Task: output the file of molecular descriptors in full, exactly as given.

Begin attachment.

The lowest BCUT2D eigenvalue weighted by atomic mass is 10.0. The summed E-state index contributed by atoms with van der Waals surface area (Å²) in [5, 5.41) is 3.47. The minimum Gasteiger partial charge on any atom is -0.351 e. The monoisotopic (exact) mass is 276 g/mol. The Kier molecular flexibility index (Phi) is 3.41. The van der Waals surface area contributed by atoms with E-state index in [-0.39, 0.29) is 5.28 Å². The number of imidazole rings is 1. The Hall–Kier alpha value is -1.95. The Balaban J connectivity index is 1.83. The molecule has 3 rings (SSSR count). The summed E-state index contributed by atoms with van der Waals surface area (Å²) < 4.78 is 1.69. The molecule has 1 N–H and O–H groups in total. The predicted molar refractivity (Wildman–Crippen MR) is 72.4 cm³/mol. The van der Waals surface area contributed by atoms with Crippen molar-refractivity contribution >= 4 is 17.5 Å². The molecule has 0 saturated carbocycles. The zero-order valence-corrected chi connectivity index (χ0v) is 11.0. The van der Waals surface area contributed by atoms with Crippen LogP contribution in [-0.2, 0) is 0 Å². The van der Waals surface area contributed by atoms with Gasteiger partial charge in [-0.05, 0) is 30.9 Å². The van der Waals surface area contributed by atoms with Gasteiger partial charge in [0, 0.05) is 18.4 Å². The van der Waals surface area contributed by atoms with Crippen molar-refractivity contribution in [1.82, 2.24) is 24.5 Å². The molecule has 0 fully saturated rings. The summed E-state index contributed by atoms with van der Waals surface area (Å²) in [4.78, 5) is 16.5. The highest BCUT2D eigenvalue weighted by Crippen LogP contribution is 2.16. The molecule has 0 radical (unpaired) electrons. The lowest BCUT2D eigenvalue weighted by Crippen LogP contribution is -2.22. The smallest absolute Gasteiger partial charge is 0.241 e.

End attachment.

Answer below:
The lowest BCUT2D eigenvalue weighted by atomic mass is 10.0. The summed E-state index contributed by atoms with van der Waals surface area (Å²) in [5, 5.41) is 3.47. The minimum Gasteiger partial charge on any atom is -0.351 e. The monoisotopic (exact) mass is 276 g/mol. The Kier molecular flexibility index (Phi) is 3.41. The van der Waals surface area contributed by atoms with E-state index in [-0.39, 0.29) is 5.28 Å². The number of imidazole rings is 1. The Hall–Kier alpha value is -1.95. The Balaban J connectivity index is 1.83. The molecule has 3 rings (SSSR count). The summed E-state index contributed by atoms with van der Waals surface area (Å²) < 4.78 is 1.69. The molecule has 1 N–H and O–H groups in total. The predicted molar refractivity (Wildman–Crippen MR) is 72.4 cm³/mol. The van der Waals surface area contributed by atoms with Crippen molar-refractivity contribution >= 4 is 17.5 Å². The molecule has 0 saturated carbocycles. The zero-order valence-corrected chi connectivity index (χ0v) is 11.0. The van der Waals surface area contributed by atoms with Crippen LogP contribution in [-0.2, 0) is 0 Å². The van der Waals surface area contributed by atoms with Gasteiger partial charge in [-0.05, 0) is 30.9 Å². The van der Waals surface area contributed by atoms with Gasteiger partial charge in [0, 0.05) is 18.4 Å². The van der Waals surface area contributed by atoms with Crippen molar-refractivity contribution in [1.82, 2.24) is 24.5 Å². The molecule has 0 fully saturated rings. The summed E-state index contributed by atoms with van der Waals surface area (Å²) in [4.78, 5) is 16.5. The highest BCUT2D eigenvalue weighted by Crippen LogP contribution is 2.16. The molecule has 0 radical (unpaired) electrons. The lowest BCUT2D eigenvalue weighted by Crippen LogP contribution is -2.22. The smallest absolute Gasteiger partial charge is 0.241 e.